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  • May 8, 2019
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Weekly Briefing: Agile government guide; support for innovators

Our weekly rundown of global policy

Top Stories

Agile working: A guide for government. Agile, a product management tool borrowed from the tech sector, promises to ‘de-risk’ public sector innovation. Here’s how it can help civil servants respond to problems more quickly and collaborate with other departments — and citizens — more easily. (Apolitical)

Saving the unicorns: How to make government less lonely for trailblazers. Innovating means constantly pushing up against the boundaries of bureaucracy, which can be draining. Convening ‘support meetings’ for change-makers is one way to help them thrive. (Miki Stricker-Talbot, the City of Edmonton)

Want to know the secret to getting the best out of your team? In a 10-minute video, organisational psychology expert Adam Grant reveals lessons from business that every public sector leader should know — including how to fight groupthink and hire the best people. Watch now.

Ten years on: What’s next for behavioural insights? There are now over 200 nudge units across governments, from Rio’s City Hall to Saudi Arabia’s Ministry of Health. The next step is for these units to begin sharing evidence and experience, so they can better learn from successes and mistakes. (Faisal Naru, the OECD)

The health sector’s gender pay gap is a problem for everyone. Women make up 70% of the world’s health workers, yet men occupy three-quarters of senior roles. To close the gap, governments need to invest in better data-gathering and put strong parental leave and flexible work policies in place. (Apolitical)

GET INVOLVED

Want to be a great storyteller? Join us for a free online workshop that will equip you with the tools to frame contested narratives — using migration, one of today’s most complex policy areas, as a case study. Save Your Spot.

Evolving Cities

After neo-Nazis killed a teenager, a Swedish city launched a pioneering anti-racism program. The Kungälv model teaches students how to deal with their anger, using workshops and visits to Holocaust sites. It’s been replicated in more than 60 schools, where 800 teenagers undergo the program yearly. (The Guardian)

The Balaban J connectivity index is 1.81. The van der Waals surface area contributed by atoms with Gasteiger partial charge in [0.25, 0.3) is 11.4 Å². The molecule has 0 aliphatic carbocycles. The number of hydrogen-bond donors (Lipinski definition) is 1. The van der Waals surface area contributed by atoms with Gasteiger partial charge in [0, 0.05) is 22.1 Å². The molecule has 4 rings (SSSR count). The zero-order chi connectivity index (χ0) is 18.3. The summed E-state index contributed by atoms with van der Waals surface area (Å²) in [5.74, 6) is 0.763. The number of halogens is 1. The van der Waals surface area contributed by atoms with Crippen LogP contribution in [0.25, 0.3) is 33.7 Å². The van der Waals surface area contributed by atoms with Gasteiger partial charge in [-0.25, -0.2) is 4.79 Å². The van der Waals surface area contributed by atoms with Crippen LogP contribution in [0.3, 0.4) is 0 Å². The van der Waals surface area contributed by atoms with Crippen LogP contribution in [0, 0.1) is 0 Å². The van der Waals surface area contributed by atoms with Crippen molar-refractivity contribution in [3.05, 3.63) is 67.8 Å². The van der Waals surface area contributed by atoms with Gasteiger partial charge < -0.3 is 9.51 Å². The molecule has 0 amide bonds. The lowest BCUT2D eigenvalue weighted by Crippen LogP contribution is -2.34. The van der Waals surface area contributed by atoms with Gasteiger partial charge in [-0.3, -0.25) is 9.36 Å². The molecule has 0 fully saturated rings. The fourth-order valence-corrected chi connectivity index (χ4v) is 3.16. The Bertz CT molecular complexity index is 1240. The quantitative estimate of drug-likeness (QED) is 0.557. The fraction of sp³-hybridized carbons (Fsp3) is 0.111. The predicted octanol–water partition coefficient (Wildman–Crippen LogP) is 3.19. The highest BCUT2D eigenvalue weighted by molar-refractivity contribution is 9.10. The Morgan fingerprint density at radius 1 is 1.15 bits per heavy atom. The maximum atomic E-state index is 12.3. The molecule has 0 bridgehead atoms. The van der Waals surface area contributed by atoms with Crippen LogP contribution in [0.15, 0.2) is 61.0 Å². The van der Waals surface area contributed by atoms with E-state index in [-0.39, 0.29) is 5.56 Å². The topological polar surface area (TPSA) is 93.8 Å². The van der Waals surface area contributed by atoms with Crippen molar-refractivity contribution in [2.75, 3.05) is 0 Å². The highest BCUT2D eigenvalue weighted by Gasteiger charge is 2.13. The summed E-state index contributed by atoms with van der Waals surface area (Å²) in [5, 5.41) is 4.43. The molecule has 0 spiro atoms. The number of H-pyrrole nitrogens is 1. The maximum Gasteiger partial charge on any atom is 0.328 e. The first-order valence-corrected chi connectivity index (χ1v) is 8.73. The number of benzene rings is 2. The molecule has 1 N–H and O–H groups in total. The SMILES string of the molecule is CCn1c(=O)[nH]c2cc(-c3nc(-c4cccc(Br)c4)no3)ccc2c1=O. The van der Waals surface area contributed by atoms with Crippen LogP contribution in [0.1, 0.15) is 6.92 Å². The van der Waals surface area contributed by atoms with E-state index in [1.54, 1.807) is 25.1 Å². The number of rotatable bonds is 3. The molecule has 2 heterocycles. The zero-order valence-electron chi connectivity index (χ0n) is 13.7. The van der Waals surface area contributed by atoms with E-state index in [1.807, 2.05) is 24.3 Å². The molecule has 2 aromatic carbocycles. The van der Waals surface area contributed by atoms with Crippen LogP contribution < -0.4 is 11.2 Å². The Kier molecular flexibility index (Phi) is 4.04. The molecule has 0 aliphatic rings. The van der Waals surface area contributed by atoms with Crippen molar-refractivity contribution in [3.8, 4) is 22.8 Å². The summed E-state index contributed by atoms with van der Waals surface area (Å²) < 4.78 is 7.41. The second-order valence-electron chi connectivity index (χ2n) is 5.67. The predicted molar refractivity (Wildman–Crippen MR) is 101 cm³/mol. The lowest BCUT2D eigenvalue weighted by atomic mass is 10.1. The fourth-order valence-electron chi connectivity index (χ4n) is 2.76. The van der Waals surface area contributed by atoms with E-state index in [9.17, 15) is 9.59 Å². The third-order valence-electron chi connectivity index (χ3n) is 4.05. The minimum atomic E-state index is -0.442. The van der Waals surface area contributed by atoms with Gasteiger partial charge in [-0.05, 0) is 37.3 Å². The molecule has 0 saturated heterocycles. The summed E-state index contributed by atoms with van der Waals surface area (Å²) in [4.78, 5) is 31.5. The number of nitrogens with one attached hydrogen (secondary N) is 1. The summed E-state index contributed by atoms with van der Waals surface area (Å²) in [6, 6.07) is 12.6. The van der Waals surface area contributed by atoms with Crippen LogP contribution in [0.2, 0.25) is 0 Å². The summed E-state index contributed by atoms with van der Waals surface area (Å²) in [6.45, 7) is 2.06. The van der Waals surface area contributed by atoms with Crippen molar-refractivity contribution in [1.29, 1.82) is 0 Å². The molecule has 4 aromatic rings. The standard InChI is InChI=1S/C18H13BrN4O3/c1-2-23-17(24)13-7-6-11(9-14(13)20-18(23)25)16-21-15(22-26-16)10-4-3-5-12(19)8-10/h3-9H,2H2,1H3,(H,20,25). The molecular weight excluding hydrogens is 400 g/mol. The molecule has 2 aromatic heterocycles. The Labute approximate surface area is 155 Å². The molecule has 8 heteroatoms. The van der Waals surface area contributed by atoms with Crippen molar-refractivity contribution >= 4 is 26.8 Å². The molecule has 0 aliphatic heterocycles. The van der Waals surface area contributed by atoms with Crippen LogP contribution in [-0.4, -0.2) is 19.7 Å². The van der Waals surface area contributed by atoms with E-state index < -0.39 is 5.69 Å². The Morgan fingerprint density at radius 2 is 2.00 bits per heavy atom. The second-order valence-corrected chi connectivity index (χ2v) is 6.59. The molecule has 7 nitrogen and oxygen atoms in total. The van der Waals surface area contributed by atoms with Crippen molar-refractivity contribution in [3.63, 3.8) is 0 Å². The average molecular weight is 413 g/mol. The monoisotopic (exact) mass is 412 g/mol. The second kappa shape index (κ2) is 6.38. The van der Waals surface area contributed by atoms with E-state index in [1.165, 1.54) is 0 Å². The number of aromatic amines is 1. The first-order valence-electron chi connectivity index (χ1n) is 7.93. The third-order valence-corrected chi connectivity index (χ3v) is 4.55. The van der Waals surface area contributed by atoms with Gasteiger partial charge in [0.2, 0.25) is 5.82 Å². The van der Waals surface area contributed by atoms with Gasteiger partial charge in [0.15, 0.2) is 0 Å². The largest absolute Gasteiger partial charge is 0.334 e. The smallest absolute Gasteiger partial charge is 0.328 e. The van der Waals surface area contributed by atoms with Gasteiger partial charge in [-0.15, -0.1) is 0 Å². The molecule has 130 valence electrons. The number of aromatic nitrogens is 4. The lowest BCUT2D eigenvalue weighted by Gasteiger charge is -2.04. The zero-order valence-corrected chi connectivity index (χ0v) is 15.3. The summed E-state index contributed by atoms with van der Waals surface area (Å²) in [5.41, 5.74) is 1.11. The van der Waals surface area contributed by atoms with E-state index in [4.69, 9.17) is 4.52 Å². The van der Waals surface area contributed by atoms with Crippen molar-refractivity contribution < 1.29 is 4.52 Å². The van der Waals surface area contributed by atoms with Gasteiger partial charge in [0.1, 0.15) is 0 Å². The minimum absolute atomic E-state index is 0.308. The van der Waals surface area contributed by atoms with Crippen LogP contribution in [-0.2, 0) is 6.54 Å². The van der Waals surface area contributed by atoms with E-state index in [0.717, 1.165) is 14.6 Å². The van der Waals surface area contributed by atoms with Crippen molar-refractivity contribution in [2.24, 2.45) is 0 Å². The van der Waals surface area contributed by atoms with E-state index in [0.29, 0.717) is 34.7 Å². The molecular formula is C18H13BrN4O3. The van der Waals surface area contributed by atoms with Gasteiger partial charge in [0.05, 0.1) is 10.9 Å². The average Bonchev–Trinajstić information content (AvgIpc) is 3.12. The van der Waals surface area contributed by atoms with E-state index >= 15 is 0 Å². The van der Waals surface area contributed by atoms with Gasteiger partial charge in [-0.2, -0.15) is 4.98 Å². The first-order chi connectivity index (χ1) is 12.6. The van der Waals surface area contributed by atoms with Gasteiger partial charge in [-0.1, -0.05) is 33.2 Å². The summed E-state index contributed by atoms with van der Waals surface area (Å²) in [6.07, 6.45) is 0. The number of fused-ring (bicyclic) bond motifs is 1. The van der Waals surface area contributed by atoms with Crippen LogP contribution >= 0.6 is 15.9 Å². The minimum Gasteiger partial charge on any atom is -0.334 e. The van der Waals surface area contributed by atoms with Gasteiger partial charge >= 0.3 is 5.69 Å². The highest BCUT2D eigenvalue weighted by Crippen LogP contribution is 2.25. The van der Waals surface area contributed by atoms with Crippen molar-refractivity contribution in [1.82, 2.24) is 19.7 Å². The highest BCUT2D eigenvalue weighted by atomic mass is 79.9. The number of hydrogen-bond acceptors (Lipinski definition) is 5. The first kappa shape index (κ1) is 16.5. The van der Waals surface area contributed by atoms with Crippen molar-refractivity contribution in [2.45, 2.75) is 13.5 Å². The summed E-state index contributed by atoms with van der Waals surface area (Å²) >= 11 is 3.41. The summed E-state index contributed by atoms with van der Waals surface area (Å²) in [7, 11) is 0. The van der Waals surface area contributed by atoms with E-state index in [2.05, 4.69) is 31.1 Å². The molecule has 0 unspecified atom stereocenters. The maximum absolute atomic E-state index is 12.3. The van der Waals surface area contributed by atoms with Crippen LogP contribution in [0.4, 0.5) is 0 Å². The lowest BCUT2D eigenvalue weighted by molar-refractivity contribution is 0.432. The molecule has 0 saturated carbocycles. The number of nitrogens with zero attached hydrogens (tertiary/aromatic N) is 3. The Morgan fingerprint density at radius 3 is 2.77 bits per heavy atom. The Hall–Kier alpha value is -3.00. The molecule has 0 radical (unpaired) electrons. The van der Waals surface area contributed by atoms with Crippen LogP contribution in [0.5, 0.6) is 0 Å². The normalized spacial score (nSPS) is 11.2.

Los Angeles County has overhauled its voting system, offering a model for the rest of the US. It replaced ageing, malfunctioning and vulnerable machines with open-source technology that has sophisticated protections against hacking. It will also let voters cast ballots over 11 days, instead of 13 hours. (NBC News)

Laser beams and flickering lights warn ‘smartphone zombies’ in Islan, South Korea to pay attention. Multicoloured lights flash across zebra crossings whenever a vehicle approaches a pedestrian. South Korea has the world’s highest smartphone penetration rate, and one of the worst road fatality rates. (Reuters)

Health and Ageing

Germany may fine anti-vaxx parents $2,800. A new proposed law, due to come into effect in 2022, would make vaccination mandatory for children in schools and nurseries, as well as teachers and medical staff. Parents will need to provide evidence of their kids’ vaccinations. (CNN)

QUOTE OF THE WEEK

“We need to be willing to experiment, to fail forward, and seek solutions to wicked problems. We unfortunately can’t do that if people who epitomise this knowledge keep leaving government” — Miki Stricker-Talbot, intrapreneur at the City of Edmonton

Technology Frontiers

New York City has made it easy for citizens to find out which public benefits they’re eligible for. A public API pulls information to let residents know which of more than 30 social service benefits — at state, local and federal levels — they quality for. It also helps them prepare applications. (Govtech)

Gender Equality

France has handed out 447 fines for street harassment in the past eight months. The “outrages sexistes law”, passed in 2018, issues on-the-spot fines of up to $840 for anything from groping to wolf-whistling. France’s equality minister said the deterrent “will grow in power”. (BBC)

And finally

A Philippine town banned gossip. Spreading rumours will earn residents a $4 fine and litter-picking duty in the town of Binalonan, where hearsay about scandals, affairs, bankruptcies and divorces has grown so severe that the council has had to step in. The ban has already curbed disputes, said the mayor. (The Guardian)

(Picture credit: Unsplash)

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